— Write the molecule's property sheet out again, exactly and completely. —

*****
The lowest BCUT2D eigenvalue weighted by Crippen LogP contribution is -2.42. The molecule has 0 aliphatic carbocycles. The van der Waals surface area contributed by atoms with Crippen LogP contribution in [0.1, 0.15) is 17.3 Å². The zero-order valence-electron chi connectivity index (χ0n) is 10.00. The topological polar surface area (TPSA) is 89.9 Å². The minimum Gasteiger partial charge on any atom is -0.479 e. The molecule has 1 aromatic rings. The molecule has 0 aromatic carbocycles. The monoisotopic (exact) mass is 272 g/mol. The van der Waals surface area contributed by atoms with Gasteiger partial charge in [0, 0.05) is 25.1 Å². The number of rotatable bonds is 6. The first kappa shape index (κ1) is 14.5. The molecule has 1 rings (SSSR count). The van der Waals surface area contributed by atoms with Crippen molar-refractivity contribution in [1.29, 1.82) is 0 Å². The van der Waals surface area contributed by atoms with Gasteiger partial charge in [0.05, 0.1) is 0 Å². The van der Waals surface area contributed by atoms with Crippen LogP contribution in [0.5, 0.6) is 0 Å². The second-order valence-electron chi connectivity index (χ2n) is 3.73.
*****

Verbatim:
The lowest BCUT2D eigenvalue weighted by Crippen LogP contribution is -2.42. The molecule has 0 aliphatic carbocycles. The van der Waals surface area contributed by atoms with Crippen LogP contribution in [0.1, 0.15) is 17.3 Å². The zero-order valence-electron chi connectivity index (χ0n) is 10.00. The topological polar surface area (TPSA) is 89.9 Å². The minimum Gasteiger partial charge on any atom is -0.479 e. The molecule has 1 aromatic rings. The molecule has 0 aromatic carbocycles. The monoisotopic (exact) mass is 272 g/mol. The van der Waals surface area contributed by atoms with Gasteiger partial charge in [0, 0.05) is 25.1 Å². The number of rotatable bonds is 6. The first kappa shape index (κ1) is 14.5. The molecule has 1 rings (SSSR count). The van der Waals surface area contributed by atoms with Crippen molar-refractivity contribution in [1.29, 1.82) is 0 Å². The van der Waals surface area contributed by atoms with Gasteiger partial charge in [0.05, 0.1) is 0 Å². The van der Waals surface area contributed by atoms with Crippen LogP contribution in [0.5, 0.6) is 0 Å². The second-order valence-electron chi connectivity index (χ2n) is 3.73.